Translation: The UK government will not agree to free movement of labor simply because immigration to Britain from within the EU was a major reason people voted to leave the EU in the Brexit referendum. The upshot of what Hammond is saying is two-fold. First, if we try to limit immigration from Poland or other eastern European countries, which are the countries where British voters have qualms, then we have to give equal treatment to other EU countries like Germany. Second, the UK government is using this as a threat – meaning you better not try and be vindictive toward us because we have leverage.

There was a second part of this interview that merits exposure because it goes to why I think Article 50 invocation is where the economic risk lies. Economists were telling us in June and July that the UK economy was headed for disaster because of Brexit. I called that motivated reasoning because it was driven by emotional trauma and not by logical conclusions. The reality then was that currency, fiscal and monetary offsets were going to prevent worst case scenarios. The currency plunged to near my predicted low of 1.20 to the US dollar and initially the 10-year gilt yield plunged to well below 1%. Mark Carney and Philip Hammond even told us they stood ready to inject stimulus if and when necessary. The result: the UK was the fastest growing economy in the G-7 in 2016.

But Article 50 is a different story. A hard Brexit – always the likely outcome – in an environment of likely acrimony between Britain and the EU, will crystallize any of the doubts people had about investment and consumption. If there is a hit to consumption and investment, it will be after Article 50 is invoked. And so the risk to the economy — now that we know a hard Brexit is coming –is greater.

Here’s how Hammond wants to deal with that risk:

Welt am Sonntag: The impression on the European continent is also that your government sees the future business model of the U.K. as being the tax haven of Europe. The government wants to introduce the lowest corporate tax rate among all industrialized countries.

Hammond: We are now objectively a European-style economy. We are on the U.S. end of the European spectrum, but we do have an open-market economy with a social model that is recognizably the European social model that is recognizably in the mainstream of European norms, not U.S. norms. And most of us who had voted Remain would like the U.K. to remain a recognizably European-style economy with European-style taxation systems, European-style regulation systems etcetera. I personally hope we will be able to remain in the mainstream of European economic and social thinking. But if we are forced to be something different, then we will have to become something different.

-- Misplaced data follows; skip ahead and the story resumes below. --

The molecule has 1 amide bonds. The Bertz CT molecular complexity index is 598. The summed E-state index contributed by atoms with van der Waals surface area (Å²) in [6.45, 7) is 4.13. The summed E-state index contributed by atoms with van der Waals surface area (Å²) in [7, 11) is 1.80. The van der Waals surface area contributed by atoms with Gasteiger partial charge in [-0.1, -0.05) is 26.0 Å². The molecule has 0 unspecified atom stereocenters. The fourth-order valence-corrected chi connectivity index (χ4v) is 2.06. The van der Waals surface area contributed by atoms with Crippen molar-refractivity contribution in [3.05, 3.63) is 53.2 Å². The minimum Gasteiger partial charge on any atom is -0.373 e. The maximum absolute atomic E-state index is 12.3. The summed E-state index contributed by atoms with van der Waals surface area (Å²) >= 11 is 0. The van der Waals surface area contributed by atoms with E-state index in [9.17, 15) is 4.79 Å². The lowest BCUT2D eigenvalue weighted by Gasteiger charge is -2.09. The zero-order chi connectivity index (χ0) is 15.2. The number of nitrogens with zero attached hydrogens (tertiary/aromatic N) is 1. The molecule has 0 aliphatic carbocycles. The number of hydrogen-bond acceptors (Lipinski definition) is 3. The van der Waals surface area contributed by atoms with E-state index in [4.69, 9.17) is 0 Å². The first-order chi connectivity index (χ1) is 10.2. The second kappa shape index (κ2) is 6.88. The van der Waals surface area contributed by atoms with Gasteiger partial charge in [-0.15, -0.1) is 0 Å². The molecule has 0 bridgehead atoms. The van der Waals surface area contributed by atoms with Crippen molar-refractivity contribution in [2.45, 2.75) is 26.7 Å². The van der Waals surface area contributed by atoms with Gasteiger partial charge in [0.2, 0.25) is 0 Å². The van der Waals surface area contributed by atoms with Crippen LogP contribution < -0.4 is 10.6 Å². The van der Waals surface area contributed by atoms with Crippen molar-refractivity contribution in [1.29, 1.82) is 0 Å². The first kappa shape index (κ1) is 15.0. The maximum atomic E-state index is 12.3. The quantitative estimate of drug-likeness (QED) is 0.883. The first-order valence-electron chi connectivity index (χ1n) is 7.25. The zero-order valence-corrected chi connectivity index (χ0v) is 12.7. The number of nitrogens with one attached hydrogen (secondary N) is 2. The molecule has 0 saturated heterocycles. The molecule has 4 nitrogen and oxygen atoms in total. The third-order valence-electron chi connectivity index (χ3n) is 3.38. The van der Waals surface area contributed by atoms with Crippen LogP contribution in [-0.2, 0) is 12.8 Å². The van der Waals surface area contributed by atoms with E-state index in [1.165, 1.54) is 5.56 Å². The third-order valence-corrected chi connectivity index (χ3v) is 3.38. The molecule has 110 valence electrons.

Welt am Sonntag: We don’t understand: Who or what would force you?

Hammond: Economic circumstances. If we have no access to the European market, if we are closed off, if Britain were to leave the European Union without an agreement on market access, then we could suffer from economic damage at least in the short-term. In this case, we could be forced to change our economic model and we will have to change our model to regain competitiveness. And you can be sure we will do whatever we have to do. The British people are not going to lie down and say, too bad, we’ve been wounded. We will change our model, and we will come back, and we will be competitively engaged.

I think we should call this a ‘Whatever it takes’ strategy. What Hammond is saying – and threatening the EU with, by the way – is that the UK will potentially incur considerable economic damage as a result of Brexit on unfavourable terms. The UK government is therefore willing to do whatever it takes to reform their economic model to deal with those adverse conditions. To me, this makes sense. The UK government has to explore all options available to them if they are to govern the economy responsibly.

But this is where we are: on the cusp of an acrimonious break of the UK from the EU with no special carve outs on the table. The potential for a scorched-earth battle to make the process as onerous as possible is definitely high. After all, if Britain’s exit path is easy, what signal would that send to the Italians? This scenario is bearish for the pound Sterling and bullish for Gilts until it is clear what economic trajectory the UK economy takes.